Almanacs of the late 18th and early 19th century give no indication that Halloween was widely celebrated in North America. It was not until mass Irish and Scottish immigration in the 19th century that Halloween became a major holiday in America, confined to the immigrant communities during the mid-19th century. It was gradually assimilated into mainstream society and was celebrated coast to coast by people of all social, racial, and religious backgrounds by the first decade of the 20th century. The earliest known use in print of the term “trick or treat” appears in 1927, in the Blackie Herald, of Alberta, Canada. 
Halloween costumes are traditionally modelled after supernatural figures such as vampires, monsters, ghosts, skeletons, witches and devils. Over time, the costume selection extended to include popular characters from fiction, celebrities, and generic archetypes such as ninjas and princesses. Dressing up in costumes and going “guising” was prevalent in Scotland and Ireland at Halloween by the late 19th century.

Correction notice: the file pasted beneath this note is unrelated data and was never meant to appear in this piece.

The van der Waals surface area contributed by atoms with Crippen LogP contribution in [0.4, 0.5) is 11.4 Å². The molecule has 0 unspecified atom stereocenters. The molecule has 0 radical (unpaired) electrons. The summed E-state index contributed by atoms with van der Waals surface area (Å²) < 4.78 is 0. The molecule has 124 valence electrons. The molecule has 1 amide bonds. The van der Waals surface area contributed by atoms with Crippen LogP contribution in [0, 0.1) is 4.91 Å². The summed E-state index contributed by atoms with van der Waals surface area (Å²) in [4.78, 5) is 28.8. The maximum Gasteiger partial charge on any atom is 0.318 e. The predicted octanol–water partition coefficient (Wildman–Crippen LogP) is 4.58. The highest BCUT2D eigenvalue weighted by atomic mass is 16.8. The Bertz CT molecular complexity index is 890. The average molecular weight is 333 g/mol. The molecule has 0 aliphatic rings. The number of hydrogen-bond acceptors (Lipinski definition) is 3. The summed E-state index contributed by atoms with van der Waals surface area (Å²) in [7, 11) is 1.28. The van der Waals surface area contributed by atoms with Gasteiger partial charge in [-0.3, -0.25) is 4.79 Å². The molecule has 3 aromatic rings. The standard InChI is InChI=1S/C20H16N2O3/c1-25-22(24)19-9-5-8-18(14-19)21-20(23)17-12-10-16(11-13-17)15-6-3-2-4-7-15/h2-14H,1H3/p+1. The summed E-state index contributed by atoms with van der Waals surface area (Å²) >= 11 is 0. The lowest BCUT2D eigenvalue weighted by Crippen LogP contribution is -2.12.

Costuming became popular for Halloween parties in the US in the early 20th century, as often for adults as for children, and when trick-or-treating was becoming popular in Canada and the US in the 1920s and 1930s.  
The yearly Greenwich Village Halloween Parade was begun in 1974 by puppeteer and mask maker Ralph Lee of Greenwich Village; it is the world’s largest Halloween parade and America’s only major night-time parade, attracting more than 60,000 costumed participants, two million spectators, and a worldwide television audience.
According to a 2018 report from the National Retail Federation 30 million Americans were estimated to have spent $480 million on Halloween costumes for their pets in 2018. This is up from an estimated $200 million in 2010. The most popular costumes for pets are the pumpkin, followed by the hot dog, and the bumble bee in third place.